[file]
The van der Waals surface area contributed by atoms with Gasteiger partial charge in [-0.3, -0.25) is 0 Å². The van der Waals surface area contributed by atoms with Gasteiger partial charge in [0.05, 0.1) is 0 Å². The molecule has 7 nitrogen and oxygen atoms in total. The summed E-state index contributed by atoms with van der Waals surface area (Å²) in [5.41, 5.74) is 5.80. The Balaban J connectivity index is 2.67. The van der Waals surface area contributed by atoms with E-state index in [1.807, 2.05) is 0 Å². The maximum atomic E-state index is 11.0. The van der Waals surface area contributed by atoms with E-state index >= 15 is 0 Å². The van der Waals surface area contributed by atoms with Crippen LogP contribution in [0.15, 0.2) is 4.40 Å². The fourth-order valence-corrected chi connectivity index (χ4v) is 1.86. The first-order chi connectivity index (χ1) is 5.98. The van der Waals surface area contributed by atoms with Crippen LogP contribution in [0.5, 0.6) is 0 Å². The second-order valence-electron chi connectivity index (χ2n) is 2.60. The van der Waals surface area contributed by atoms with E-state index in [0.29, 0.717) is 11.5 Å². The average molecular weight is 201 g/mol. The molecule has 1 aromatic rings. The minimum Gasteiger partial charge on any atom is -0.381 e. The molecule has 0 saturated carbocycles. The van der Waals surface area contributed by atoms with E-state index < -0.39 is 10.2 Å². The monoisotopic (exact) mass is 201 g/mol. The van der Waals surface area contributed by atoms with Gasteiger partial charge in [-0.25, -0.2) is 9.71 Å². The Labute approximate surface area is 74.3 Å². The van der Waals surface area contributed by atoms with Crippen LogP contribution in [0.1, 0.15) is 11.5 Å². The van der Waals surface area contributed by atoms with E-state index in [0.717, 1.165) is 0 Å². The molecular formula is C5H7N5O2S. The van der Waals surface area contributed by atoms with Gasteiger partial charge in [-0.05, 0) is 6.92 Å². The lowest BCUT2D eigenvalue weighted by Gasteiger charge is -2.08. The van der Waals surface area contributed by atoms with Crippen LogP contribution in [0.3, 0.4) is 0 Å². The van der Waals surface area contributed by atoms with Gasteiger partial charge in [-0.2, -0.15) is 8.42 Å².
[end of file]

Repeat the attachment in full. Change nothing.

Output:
The van der Waals surface area contributed by atoms with Gasteiger partial charge in [-0.3, -0.25) is 0 Å². The van der Waals surface area contributed by atoms with Gasteiger partial charge in [0.05, 0.1) is 0 Å². The molecule has 7 nitrogen and oxygen atoms in total. The summed E-state index contributed by atoms with van der Waals surface area (Å²) in [5.41, 5.74) is 5.80. The Balaban J connectivity index is 2.67. The van der Waals surface area contributed by atoms with E-state index in [1.807, 2.05) is 0 Å². The maximum atomic E-state index is 11.0. The van der Waals surface area contributed by atoms with E-state index >= 15 is 0 Å². The van der Waals surface area contributed by atoms with Crippen LogP contribution in [0.15, 0.2) is 4.40 Å². The fourth-order valence-corrected chi connectivity index (χ4v) is 1.86. The first-order chi connectivity index (χ1) is 5.98. The van der Waals surface area contributed by atoms with Crippen LogP contribution in [0.5, 0.6) is 0 Å². The second-order valence-electron chi connectivity index (χ2n) is 2.60. The van der Waals surface area contributed by atoms with E-state index in [0.29, 0.717) is 11.5 Å². The average molecular weight is 201 g/mol. The molecule has 1 aromatic rings. The minimum Gasteiger partial charge on any atom is -0.381 e. The molecule has 0 saturated carbocycles. The van der Waals surface area contributed by atoms with E-state index < -0.39 is 10.2 Å². The monoisotopic (exact) mass is 201 g/mol. The van der Waals surface area contributed by atoms with Gasteiger partial charge in [-0.25, -0.2) is 9.71 Å². The Labute approximate surface area is 74.3 Å². The van der Waals surface area contributed by atoms with Crippen LogP contribution in [0.1, 0.15) is 11.5 Å². The van der Waals surface area contributed by atoms with E-state index in [0.717, 1.165) is 0 Å². The molecular formula is C5H7N5O2S. The van der Waals surface area contributed by atoms with Gasteiger partial charge in [-0.05, 0) is 6.92 Å². The lowest BCUT2D eigenvalue weighted by Gasteiger charge is -2.08. The van der Waals surface area contributed by atoms with Crippen LogP contribution in [0.3, 0.4) is 0 Å². The van der Waals surface area contributed by atoms with Gasteiger partial charge in [-0.2, -0.15) is 8.42 Å².